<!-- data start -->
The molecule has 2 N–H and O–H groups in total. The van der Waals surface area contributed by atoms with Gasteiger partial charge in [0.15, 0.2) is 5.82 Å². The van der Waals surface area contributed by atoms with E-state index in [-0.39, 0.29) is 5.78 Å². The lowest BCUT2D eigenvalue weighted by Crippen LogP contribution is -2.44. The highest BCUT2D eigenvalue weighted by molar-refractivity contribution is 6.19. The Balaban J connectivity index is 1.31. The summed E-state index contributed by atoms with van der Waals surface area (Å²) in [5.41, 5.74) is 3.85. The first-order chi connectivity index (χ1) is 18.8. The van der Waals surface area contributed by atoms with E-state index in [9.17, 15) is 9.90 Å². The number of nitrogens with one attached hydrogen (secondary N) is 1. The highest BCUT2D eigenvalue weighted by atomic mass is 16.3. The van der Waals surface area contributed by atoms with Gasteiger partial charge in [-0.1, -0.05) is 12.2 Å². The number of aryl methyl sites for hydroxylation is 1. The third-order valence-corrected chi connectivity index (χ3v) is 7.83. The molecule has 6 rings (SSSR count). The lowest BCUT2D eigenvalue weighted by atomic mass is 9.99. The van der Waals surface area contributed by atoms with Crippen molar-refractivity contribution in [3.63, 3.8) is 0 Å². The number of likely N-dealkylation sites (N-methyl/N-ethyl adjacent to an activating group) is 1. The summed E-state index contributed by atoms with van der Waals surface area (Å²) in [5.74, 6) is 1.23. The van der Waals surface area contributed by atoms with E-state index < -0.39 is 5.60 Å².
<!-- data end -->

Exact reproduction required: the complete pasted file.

The molecule has 2 N–H and O–H groups in total. The van der Waals surface area contributed by atoms with Gasteiger partial charge in [0.15, 0.2) is 5.82 Å². The van der Waals surface area contributed by atoms with E-state index in [-0.39, 0.29) is 5.78 Å². The lowest BCUT2D eigenvalue weighted by Crippen LogP contribution is -2.44. The highest BCUT2D eigenvalue weighted by molar-refractivity contribution is 6.19. The Balaban J connectivity index is 1.31. The summed E-state index contributed by atoms with van der Waals surface area (Å²) in [5.41, 5.74) is 3.85. The first-order chi connectivity index (χ1) is 18.8. The van der Waals surface area contributed by atoms with E-state index in [9.17, 15) is 9.90 Å². The number of nitrogens with one attached hydrogen (secondary N) is 1. The highest BCUT2D eigenvalue weighted by atomic mass is 16.3. The van der Waals surface area contributed by atoms with Gasteiger partial charge in [-0.1, -0.05) is 12.2 Å². The number of aryl methyl sites for hydroxylation is 1. The third-order valence-corrected chi connectivity index (χ3v) is 7.83. The molecule has 6 rings (SSSR count). The lowest BCUT2D eigenvalue weighted by atomic mass is 9.99. The van der Waals surface area contributed by atoms with Crippen molar-refractivity contribution in [3.63, 3.8) is 0 Å². The number of likely N-dealkylation sites (N-methyl/N-ethyl adjacent to an activating group) is 1. The summed E-state index contributed by atoms with van der Waals surface area (Å²) in [5.74, 6) is 1.23. The van der Waals surface area contributed by atoms with E-state index < -0.39 is 5.60 Å².